“Subsequent work was pursued by Shkolnik et al. (2005), Shkolnik et al. (2008) and others, resulting in the identification of the PIE effect in at least six systems, which are: HD 209458, υ And, τ Boo, HD 179949, HD 189733, and HD 73526. The latter study also provides evidence of the on/off nature of the PIE effect, also previously found in the υ And system (Shkolnik et al. 2008), which according to the authors is likely attributable to the changing stellar magnetic field structure throughout the stellar activity cycle (e.g. Lanza 2010). An alternative or supplementary explanation of the significant time dependent variations of the PIE phenomena refers to the flare-type nature of the interaction (e.g. Saar et al. 2004; McIvor et al. 2006).”

Nicola Scafetta’s recent paper disposed of Leif Svalgaard and Callebaut & de Jager’s objections based on the small size of the vertical tides induced by the planets. Now Gurdemir et al have disposed of Leif’s incorrect assertion that planetary effects from large exoplanets close to host stars haven’t been observed. I wonder how many more of his erroneous arguments we’ll have to deal with before large numbers of people start to realise that there is a very strong possibility stellar activity is modulated by planetary motion and interaction in our own solar system.

  1. tchannon says:

    Mildly amused but I tend to ignore Leif.

    Set that aside, the meat here is good suggestion there is activity elsewhere which can be interpreted as planetary.

  2. Doug Proctor says:

    From the minds that consider thinking non-orthodox thoughts consitutes a summation as “far-out theories and transcendent rants”.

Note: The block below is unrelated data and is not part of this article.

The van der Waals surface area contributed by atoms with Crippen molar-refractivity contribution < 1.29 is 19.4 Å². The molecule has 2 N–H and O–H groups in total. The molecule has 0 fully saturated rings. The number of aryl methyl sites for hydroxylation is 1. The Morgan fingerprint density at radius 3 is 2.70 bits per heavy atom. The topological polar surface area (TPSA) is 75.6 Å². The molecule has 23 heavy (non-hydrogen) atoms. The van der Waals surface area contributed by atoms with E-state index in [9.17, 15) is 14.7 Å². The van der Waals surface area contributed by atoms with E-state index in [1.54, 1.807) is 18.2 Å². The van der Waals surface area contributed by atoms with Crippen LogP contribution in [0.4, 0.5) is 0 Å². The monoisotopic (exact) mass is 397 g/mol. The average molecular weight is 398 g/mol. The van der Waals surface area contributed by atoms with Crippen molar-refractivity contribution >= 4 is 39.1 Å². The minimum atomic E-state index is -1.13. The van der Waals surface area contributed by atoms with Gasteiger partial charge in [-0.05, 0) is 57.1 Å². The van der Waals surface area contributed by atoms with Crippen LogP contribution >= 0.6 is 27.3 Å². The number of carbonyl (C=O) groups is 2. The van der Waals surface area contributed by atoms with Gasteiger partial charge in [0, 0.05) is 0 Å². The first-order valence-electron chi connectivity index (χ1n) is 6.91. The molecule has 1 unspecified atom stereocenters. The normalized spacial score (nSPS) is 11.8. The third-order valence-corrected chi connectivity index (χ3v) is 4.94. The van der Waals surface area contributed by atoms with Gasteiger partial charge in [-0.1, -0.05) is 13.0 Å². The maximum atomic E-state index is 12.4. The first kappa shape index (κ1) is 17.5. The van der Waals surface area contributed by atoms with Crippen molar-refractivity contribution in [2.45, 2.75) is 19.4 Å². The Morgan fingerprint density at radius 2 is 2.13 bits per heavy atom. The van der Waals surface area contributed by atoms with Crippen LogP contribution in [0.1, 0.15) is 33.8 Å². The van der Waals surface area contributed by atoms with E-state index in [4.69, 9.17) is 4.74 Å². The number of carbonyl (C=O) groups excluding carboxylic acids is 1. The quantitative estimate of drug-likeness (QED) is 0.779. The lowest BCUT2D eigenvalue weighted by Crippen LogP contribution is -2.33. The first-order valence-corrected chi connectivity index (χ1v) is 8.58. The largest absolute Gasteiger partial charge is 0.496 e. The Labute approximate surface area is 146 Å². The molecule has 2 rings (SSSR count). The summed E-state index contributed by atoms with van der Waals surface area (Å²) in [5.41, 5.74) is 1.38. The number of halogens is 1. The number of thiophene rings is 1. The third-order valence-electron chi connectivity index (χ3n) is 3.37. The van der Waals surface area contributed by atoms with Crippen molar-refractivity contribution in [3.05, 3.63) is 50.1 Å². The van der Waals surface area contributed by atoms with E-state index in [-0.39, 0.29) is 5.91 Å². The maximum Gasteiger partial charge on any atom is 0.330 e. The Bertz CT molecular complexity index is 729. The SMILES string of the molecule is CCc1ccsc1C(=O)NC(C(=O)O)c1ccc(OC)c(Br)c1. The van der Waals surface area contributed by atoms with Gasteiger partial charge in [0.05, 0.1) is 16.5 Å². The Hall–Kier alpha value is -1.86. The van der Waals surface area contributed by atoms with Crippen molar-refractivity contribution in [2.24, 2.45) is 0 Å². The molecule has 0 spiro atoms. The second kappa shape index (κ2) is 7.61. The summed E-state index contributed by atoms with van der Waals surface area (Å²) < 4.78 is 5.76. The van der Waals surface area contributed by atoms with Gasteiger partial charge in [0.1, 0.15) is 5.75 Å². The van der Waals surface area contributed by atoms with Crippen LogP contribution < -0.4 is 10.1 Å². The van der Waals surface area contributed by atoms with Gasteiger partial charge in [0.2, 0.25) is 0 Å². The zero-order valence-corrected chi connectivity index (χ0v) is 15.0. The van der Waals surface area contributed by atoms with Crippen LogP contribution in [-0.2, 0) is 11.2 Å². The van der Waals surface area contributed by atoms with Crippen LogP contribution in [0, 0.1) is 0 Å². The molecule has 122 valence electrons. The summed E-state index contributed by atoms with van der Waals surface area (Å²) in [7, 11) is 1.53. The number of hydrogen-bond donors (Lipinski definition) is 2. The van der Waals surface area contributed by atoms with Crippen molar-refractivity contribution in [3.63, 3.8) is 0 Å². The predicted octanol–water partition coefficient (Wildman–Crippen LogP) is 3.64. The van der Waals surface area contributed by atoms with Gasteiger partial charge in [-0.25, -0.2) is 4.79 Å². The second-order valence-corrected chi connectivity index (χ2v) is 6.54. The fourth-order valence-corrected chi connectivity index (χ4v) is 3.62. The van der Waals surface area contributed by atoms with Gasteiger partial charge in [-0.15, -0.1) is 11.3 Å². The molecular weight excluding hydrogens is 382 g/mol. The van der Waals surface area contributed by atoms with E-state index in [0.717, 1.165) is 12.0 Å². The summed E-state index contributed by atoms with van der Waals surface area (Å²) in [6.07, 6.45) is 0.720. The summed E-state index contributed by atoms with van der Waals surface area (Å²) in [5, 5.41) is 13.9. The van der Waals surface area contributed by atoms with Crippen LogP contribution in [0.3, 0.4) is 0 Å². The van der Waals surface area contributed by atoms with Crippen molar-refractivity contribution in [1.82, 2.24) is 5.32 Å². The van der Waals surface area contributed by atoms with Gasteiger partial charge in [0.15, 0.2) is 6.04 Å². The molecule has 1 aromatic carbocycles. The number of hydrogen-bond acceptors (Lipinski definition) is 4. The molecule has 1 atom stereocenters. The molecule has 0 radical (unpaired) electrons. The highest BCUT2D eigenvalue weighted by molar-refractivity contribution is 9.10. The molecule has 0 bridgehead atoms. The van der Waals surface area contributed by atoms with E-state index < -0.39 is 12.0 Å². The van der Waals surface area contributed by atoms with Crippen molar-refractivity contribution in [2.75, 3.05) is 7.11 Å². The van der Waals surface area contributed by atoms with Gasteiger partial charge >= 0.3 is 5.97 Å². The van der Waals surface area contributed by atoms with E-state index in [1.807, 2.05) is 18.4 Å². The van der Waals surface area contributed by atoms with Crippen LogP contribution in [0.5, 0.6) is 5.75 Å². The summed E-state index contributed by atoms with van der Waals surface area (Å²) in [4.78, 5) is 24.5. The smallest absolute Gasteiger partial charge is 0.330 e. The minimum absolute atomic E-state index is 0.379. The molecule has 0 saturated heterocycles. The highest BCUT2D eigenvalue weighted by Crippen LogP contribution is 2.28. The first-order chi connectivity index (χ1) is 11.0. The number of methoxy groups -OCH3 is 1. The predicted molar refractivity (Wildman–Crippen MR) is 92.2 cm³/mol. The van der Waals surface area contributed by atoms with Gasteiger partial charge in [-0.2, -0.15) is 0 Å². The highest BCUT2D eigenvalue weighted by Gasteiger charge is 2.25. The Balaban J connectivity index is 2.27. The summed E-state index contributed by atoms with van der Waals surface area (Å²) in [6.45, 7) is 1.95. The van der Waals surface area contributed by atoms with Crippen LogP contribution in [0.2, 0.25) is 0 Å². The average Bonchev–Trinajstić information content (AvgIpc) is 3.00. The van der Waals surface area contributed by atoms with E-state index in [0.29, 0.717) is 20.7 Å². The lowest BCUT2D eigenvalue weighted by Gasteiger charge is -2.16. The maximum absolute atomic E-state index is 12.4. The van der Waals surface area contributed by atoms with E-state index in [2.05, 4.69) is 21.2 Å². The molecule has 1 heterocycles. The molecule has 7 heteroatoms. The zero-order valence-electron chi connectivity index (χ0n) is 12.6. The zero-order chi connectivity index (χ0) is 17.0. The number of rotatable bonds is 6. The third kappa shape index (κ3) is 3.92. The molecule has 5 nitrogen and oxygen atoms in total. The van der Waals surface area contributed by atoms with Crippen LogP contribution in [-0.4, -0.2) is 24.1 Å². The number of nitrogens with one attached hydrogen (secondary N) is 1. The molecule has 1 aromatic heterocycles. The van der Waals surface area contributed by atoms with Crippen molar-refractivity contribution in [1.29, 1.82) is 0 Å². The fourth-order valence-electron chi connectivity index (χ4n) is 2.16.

Even the non-PC are PC. (Please consider.)

  3. tallbloke says:

    “Even the non-PC are PC”

    Doug: The idea that other disciplines such as solar physics have remained untouched by the corruption we have seen in Climate science is naive. It’s clear to anyone who has followed the climate wars that solar physics has been ‘leant on’ to create a narrative consistent with that of the mainstream climate liars like the late Stephen Schneider. And Stanford is still one of the principal centres of climate alarmism.

  4. Richard111 says:

    I always wondered what ‘PIE in the sky’ meant. Now I know. :-)

  5. tallbloke says:

    Richard: Lol :)

    Well hopefully, “planet-induced (stellar) emission” (PIE) will become an important field of study which Anthony Watts won’t choose to ignore any longer, despite Leif’s erroneous protestations and misdirections.

  6. Brian H says:

    Actually, PI(S)E in the Skies isn’t bad, either!


  7. Hans says:

    Thanks TB for informing about this serious, interesting, careful, complicated and important work from a distant star. Still, it is not necessary to go that far to get the proper information about PIE as long as we can study the dynamics of solar activity and realize that it depends on planetary dynamics and not any uncheckable disturbances originating from inside sun.

    Solar energy originates from inside sun but not the disturbances in the energy flow passing the solar surface on its path to space.

  8. tallbloke says:

    “Still, it is not necessary to go that far to get the proper information about PIE”

    Hans I agree. But when Leif uses the alleged non-observation of exo-planetary effects on other stars as an argument against the solar-planetary theory, the record must be corrected.

    “Solar energy originates from inside sun but not the disturbances in the energy flow passing the solar surface on its path to space.”

    And if Scafetta is heading in a good direction, the internal mechanism which produces solar energy amplifies the disturbances caused by planetary tidal action. Alongside the electromagnetic effect proposed by this paper, which matches well with the correlations between planetary alignment along the Parker Spiral and the timing of solar cycles observed in our own solar system, we have a potential explanation for the amplitude of cycles as well as their phase.

    Tim C is working on an interesting analysis comparing cycle length and amplitude which we hope to publish soon which may provoke more new ideas too.

  9. [...] Another argument against planetary influence on solar activity bites the dust [...]

  10. [...] physicists such as Leif Svalgaard and Cornelis de Jager dismiss possible planetary effects by invoking the argument that the forces are too [...]